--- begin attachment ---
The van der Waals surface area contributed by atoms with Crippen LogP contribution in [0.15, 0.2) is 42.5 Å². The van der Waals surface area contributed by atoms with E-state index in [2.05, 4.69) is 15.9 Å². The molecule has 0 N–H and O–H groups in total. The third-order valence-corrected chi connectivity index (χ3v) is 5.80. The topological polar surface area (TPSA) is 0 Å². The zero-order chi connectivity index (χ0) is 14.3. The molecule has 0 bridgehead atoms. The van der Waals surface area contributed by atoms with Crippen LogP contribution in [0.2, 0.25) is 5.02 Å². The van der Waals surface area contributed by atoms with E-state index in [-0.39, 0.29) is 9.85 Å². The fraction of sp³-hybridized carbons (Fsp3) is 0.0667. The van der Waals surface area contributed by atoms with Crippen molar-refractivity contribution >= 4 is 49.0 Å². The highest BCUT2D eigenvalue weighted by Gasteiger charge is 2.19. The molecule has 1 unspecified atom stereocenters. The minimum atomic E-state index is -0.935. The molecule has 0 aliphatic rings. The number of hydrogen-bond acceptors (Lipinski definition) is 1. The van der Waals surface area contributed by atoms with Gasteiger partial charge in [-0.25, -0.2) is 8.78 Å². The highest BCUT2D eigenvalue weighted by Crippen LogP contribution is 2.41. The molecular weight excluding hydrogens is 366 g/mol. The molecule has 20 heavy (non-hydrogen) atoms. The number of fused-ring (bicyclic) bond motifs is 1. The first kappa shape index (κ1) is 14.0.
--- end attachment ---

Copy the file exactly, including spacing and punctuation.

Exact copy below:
The van der Waals surface area contributed by atoms with Crippen LogP contribution in [0.15, 0.2) is 42.5 Å². The van der Waals surface area contributed by atoms with E-state index in [2.05, 4.69) is 15.9 Å². The molecule has 0 N–H and O–H groups in total. The third-order valence-corrected chi connectivity index (χ3v) is 5.80. The topological polar surface area (TPSA) is 0 Å². The zero-order chi connectivity index (χ0) is 14.3. The molecule has 0 bridgehead atoms. The van der Waals surface area contributed by atoms with Crippen LogP contribution in [0.2, 0.25) is 5.02 Å². The van der Waals surface area contributed by atoms with E-state index in [-0.39, 0.29) is 9.85 Å². The fraction of sp³-hybridized carbons (Fsp3) is 0.0667. The van der Waals surface area contributed by atoms with Crippen molar-refractivity contribution >= 4 is 49.0 Å². The highest BCUT2D eigenvalue weighted by Gasteiger charge is 2.19. The molecule has 1 unspecified atom stereocenters. The minimum atomic E-state index is -0.935. The molecule has 0 aliphatic rings. The number of hydrogen-bond acceptors (Lipinski definition) is 1. The van der Waals surface area contributed by atoms with Gasteiger partial charge in [-0.25, -0.2) is 8.78 Å². The highest BCUT2D eigenvalue weighted by Crippen LogP contribution is 2.41. The molecular weight excluding hydrogens is 366 g/mol. The molecule has 20 heavy (non-hydrogen) atoms. The number of fused-ring (bicyclic) bond motifs is 1. The first kappa shape index (κ1) is 14.0.